The so-called "project Malmo" has already been accessible to a small group of computer science researchers for some months, but now it is freely available on the developer platform GitHub.
Microsoft bought Minecraft — an addictive game that allows players to move, interact and build complex objects in a 3D blocky world-in 2014. It is now clear that the Seattle based tech giant had spotted the software's potential for AI applications.
According to Microsoft, the new Minecraft-based platform "Project Malmo" will come in handy to research "general artificial intelligence" — that is a computer that can engage in eminently human activities such as learning new things, having a conversation, making decisions and carrying out tasks.
Teaching a machine to do that requires a lot of repetition, therefore Project Malmo will allow scientists to design bots who can practice talking with each other and with humans.
But there's more.
Minecraft's peculiar life-like world will enable AIs to learn how to make objects and buildings (although only virtual ones) and to rove around in a sprawling world, gradually learning how to effectively navigate complex environments.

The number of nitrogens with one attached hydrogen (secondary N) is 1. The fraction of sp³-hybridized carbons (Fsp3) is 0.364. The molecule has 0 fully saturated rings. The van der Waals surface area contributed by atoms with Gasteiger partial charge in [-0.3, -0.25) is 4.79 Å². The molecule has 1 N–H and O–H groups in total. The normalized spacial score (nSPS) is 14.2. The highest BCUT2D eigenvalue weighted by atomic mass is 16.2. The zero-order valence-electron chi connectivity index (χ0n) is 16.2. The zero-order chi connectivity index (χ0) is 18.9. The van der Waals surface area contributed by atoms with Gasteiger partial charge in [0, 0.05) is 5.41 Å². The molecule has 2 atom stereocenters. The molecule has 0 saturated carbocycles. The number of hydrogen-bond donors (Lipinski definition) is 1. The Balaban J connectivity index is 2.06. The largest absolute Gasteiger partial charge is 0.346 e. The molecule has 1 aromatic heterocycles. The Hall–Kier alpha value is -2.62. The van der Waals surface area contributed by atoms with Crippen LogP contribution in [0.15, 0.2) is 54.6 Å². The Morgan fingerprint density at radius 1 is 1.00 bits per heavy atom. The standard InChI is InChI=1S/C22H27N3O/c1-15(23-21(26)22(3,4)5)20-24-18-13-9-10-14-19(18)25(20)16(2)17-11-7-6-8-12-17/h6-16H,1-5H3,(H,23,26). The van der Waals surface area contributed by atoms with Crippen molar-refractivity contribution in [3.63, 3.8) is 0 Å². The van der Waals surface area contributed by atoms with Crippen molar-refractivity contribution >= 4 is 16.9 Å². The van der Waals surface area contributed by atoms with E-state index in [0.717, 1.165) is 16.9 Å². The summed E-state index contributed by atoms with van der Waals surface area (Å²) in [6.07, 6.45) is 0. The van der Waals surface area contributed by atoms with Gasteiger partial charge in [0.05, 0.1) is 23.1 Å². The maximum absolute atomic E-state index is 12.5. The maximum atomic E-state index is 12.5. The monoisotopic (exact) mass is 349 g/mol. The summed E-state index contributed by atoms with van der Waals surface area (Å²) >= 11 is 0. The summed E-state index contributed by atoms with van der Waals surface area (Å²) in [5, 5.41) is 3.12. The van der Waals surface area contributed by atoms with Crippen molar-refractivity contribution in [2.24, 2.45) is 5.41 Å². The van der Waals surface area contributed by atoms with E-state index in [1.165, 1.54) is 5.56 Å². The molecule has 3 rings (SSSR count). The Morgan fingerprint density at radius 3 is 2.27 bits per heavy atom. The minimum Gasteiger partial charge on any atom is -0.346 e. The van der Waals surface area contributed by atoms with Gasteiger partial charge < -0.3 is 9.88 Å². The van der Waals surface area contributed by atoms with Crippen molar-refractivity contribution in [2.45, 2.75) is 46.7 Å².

"Minecraft is very close to the real world in many ways," said Jose Hernandez-Orallo, one of the scientists that tried the platform said in a statement. "There are so many possibilities."
A key feature that will help research is Minecraft's "overclocking mode"- the possibility to speed up time in the Minecraft space. According to Evelyne Viegas, director of AI outreach at Microsoft Research, using this setting is like "accelerating the pace of those experiments," cutting on bots' learning times.
Finally, the platform will make it possible for scientists to use a common benchmark for their experiments: that will allow them to test and compare their creations in the same (virtual) world.